Well, my first comment, useless for your purposes, is that the best way to fix a piezo pickup is with a 2 pound flat faced machinist hammer <grin> . Now the clack just sounds like a piezo working correctly - our page buddy Jeff referrs to them as "quack sticks" and I haven't found a better description. Again not helpful but if you could acquire a same or similar model, remove the one in the guitar, and insert the new on with the leads coming out from the top - just enough work to test the physical assembly - that might prove helpful.  Piezos sound compressed and quacky and have really high output, mostly capacitive, impedance and they need a load of at least 3 megaOhms with 10 being usual.  So almost all modern ones come with either a simple buffer (amplifier with a gain of 1 or slightly less that matches impedance) or a preamp.  That's what your battery powers - a basic piezo doesn't need power - and I suspect that's where you problem lays.  If you can't see the preamp easily I'd suspect that it's built onto the endpin jack and you usually have to remove the entpin button and then a lock  nut and then slide the preamp forward for removal through the sound hole.  While most of us have done this before with the strings on the instrument it's a extremely easier to do it with them removed or very very loose.  If this is a pin bridge guitar you can put a capo on the 12th fret clamping all the strings, loosen then and pull the pins, and then carefully pull the pinballs out (I usually wrap the strings with a twist tie between the capo and ball ends to keep them out of the way.  Once you've got your preamp out if the leads are long enough you can restring the guitar and flex the preamp to see if it makes any diference or is there is a loose wire or one with a poor solder connection.  If you determine the preamp is bad the majority of these without tone and volume controls are basically the same and your music store should be able to sell you a new one which should take care of your problem.  If not it may be the piezo strip as I've seen a few that just "die" without reason.  Other things to check are how clean the contacts are at each end of the guitar cord and at the female end if you pull preamp - and whether the amp being used has sufficient input impedance if a buffer isn't being used.  As far as resistance checks continuity is the first as wires sometime break inside the insulation, secondly once you've located the preamp you might unsolder one of the piezo leads and then measure the resisitance at the input of the preamp.  While impedance has a reactive component most piezo preamps/buffers use resistors to establish  the input impedance so it should read at least 3 mOhms and up.  That probably covers most of it without using an oscilloscope (although I'm sure that I've forgotten some tidbit this should work),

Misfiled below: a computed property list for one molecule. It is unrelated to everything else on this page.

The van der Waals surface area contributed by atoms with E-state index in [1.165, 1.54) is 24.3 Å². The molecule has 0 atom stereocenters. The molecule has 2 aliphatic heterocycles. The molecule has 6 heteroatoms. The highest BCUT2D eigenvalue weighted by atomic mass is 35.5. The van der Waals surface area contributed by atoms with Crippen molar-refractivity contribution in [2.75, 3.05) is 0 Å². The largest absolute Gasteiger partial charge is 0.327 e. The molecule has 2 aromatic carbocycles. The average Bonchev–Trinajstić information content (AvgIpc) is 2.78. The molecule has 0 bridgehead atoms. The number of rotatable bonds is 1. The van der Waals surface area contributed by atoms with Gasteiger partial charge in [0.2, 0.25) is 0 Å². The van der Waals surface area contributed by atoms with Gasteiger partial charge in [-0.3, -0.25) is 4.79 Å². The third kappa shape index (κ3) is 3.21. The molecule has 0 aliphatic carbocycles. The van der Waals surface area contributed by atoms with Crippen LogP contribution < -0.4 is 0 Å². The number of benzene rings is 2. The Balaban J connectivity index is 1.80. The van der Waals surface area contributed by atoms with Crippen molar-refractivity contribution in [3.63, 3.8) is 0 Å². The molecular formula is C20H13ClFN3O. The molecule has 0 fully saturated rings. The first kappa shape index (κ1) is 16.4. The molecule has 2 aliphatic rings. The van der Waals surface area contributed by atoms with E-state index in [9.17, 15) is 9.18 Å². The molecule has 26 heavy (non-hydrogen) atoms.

Rob

A saddle pickup is a saddle pickup is a saddle pickup. The best you can do is use a good DI to ameliorate the worst of it. Or get a better pickup.
BTW, what I think works much better is also a piezo, such as a K&K or a McIntyre, attached to the surface of the top somewhere near the bridge. But not right under the saddle. I find it interesting that so many amplification products are floated as the Next Big Thing, and they launch with a big ad campaign and get some press and some endorsers, then the general public realizes how mediocre they are. And another product comes along. For my money, the best solution is a good external microphone. But a good surface-mounted piezo will get you through way better than any saddle pickup.

Paul,

K&K mini, I've installed a few of those.  If mounted where instructed to, sound, imho, much better than an under-saddle.  They now have a integrated volume circuit version  that's passive, which looks great.  I've never had the chance to hear the trinity system, but I've thought that if the mic is of the same quality as their brass instrument mics (I see no reason why they wouldn't be) it should be a great system that would be ideal for most any amplification purposes.

On the Collings Guitar Forum, the pickup most in use (by those with pickups I should add ) is the K and K Mini. They swear by it over there for the most part. Those high end audiophiles over there are pretty anal retentive about this stuff too. I trust um!
Interesting that the K&K, just a current iteration of the hoary old Barcus-Berry Dot, is so back in fashion.
Gotta disagree with you on that one.
my ol' hot dot still sits abandoned in the bridge of my Hernandes.Why did I ever let someone bore an F'n hole thru my bridge & top to install that?It went out in no time.Live and learn......
I had a few kicking around from days of yore and tried them like a K&K (in other words, not embedded—that was stupid). They didn't sound as good as a K&K or a bare McIntyre disc, but they sounded not bad.

How did you mount them?

 

I remember these from 1976, when I worked at St. Louis Music Supply.

I agree about the K&K Minis, I have done a few undersaddle replacements with them and wired them into the existing preamp. Worked great and the owners loved the sound.

But you still need to  check whether it's the pickup or the preamp as Pierre suggested.

Also check whether the underside of the saddle is flat and whether the surface of the piezo is level. If the top dome has increased  due to humidity, the bridge slot may no longer be flat. Sometimes a more flexible plastic saddle works better than the rigid bone in sitting on the piezo strip.